Perhaps no nursing home in the U.S. – or the world – has ever received more attention than Life Care Center of Kirkland (Life Care), located in Kirkland, Washington.
Recall that Life Care was the “index” skilled nursing facility regarding the outbreak of COVID-19. It was the first nursing facility with a reported outbreak of COVID-19 in the U.S. and, as far as is known, in the world.
This article describes the legal aftermath of that self-reported outbreak; the governments’ (both federal and State) response; and the decision of a State Administrative Law Judge (ALJ) regarding whether the enforcement actions the government imposed were legally sufficient and supportable.
The background is largely undisputed. The relevant timeframe is February and March of 2020. After seeing an unusual number of residents display respiratory symptoms, including fevers, on February 26, 2020, Life Care’s infection control nurse reported a possible outbreak to the King County Department of Health. According to the official transcript, the County did not return the nurse’s call that day, so she called again the next day.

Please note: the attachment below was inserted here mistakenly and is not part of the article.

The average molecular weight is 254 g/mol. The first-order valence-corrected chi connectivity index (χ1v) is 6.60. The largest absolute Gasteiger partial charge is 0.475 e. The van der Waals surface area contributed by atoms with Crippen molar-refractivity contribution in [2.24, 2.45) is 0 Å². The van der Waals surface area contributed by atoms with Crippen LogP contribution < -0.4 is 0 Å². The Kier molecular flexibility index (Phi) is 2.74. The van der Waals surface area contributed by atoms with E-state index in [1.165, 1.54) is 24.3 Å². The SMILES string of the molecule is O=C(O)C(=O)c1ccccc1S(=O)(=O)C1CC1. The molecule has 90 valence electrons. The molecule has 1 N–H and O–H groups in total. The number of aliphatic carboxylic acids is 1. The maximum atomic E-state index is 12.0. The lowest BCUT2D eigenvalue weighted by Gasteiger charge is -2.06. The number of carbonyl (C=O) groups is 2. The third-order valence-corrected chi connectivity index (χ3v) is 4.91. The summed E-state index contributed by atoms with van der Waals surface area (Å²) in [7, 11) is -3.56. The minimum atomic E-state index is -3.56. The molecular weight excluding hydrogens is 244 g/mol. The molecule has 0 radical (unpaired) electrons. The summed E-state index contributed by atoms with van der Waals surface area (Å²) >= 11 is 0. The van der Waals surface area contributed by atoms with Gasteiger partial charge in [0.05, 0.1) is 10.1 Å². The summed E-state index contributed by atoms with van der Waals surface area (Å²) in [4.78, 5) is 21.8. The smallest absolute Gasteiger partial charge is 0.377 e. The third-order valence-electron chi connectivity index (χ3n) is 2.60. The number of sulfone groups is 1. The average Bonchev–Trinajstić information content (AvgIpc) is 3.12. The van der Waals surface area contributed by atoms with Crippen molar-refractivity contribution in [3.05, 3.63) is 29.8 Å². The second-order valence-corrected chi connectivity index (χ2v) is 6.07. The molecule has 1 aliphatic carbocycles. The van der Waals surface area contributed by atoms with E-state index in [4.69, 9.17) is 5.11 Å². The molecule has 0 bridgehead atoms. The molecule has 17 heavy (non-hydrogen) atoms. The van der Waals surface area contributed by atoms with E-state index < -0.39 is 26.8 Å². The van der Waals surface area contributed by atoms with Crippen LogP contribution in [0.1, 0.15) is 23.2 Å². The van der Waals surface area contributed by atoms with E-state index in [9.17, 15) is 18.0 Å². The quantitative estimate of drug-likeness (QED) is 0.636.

The same day the infection control nurse first notified the Department of Health, she spoke with Life Care’s Director of Nursing and its Administrator, and a memo was sent to all staff indicating that the dining room would be closed. The memo reinforced the need to wipe down equipment and noted that group activities were cancelled. All staff were encouraged to stay home and seek medical attention for any flu-like symptoms. The memo also reminded staff to complete hand hygiene before and after patient care and continue implementing Life Care’s flu protocol where appropriate.
Notably, at the time of the February outbreak, Life Care was rated a “Five-Star” nursing facility by the Centers for Medicare and Medicaid Services (“CMS”), the government’s highest score, which meant that it was “much above average.”